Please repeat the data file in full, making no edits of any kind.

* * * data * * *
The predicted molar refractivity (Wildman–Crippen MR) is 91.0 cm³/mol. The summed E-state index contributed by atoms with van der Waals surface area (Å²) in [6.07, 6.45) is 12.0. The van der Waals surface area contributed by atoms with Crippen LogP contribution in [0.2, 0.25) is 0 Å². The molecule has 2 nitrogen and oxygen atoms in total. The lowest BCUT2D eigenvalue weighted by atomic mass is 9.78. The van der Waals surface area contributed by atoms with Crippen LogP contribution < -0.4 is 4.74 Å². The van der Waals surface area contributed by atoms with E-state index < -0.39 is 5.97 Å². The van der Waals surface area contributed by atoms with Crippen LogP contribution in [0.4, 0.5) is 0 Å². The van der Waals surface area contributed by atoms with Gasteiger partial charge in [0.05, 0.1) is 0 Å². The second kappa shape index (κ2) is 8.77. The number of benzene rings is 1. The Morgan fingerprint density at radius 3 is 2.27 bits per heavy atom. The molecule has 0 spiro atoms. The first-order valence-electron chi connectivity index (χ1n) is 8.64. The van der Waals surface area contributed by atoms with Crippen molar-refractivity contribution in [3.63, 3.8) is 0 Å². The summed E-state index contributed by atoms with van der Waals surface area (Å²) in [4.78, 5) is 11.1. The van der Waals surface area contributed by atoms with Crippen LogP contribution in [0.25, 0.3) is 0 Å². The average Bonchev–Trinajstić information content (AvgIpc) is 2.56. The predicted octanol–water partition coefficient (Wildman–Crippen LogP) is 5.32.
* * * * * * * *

The predicted molar refractivity (Wildman–Crippen MR) is 91.0 cm³/mol. The summed E-state index contributed by atoms with van der Waals surface area (Å²) in [6.07, 6.45) is 12.0. The van der Waals surface area contributed by atoms with Crippen LogP contribution in [0.2, 0.25) is 0 Å². The molecule has 2 nitrogen and oxygen atoms in total. The lowest BCUT2D eigenvalue weighted by atomic mass is 9.78. The van der Waals surface area contributed by atoms with Crippen LogP contribution < -0.4 is 4.74 Å². The van der Waals surface area contributed by atoms with E-state index < -0.39 is 5.97 Å². The van der Waals surface area contributed by atoms with Crippen LogP contribution in [0.4, 0.5) is 0 Å². The van der Waals surface area contributed by atoms with Gasteiger partial charge in [0.05, 0.1) is 0 Å². The second kappa shape index (κ2) is 8.77. The number of benzene rings is 1. The Morgan fingerprint density at radius 3 is 2.27 bits per heavy atom. The molecule has 0 spiro atoms. The first-order valence-electron chi connectivity index (χ1n) is 8.64. The van der Waals surface area contributed by atoms with Crippen molar-refractivity contribution in [3.63, 3.8) is 0 Å². The summed E-state index contributed by atoms with van der Waals surface area (Å²) in [4.78, 5) is 11.1. The van der Waals surface area contributed by atoms with Crippen LogP contribution in [0.25, 0.3) is 0 Å². The average Bonchev–Trinajstić information content (AvgIpc) is 2.56. The predicted octanol–water partition coefficient (Wildman–Crippen LogP) is 5.32.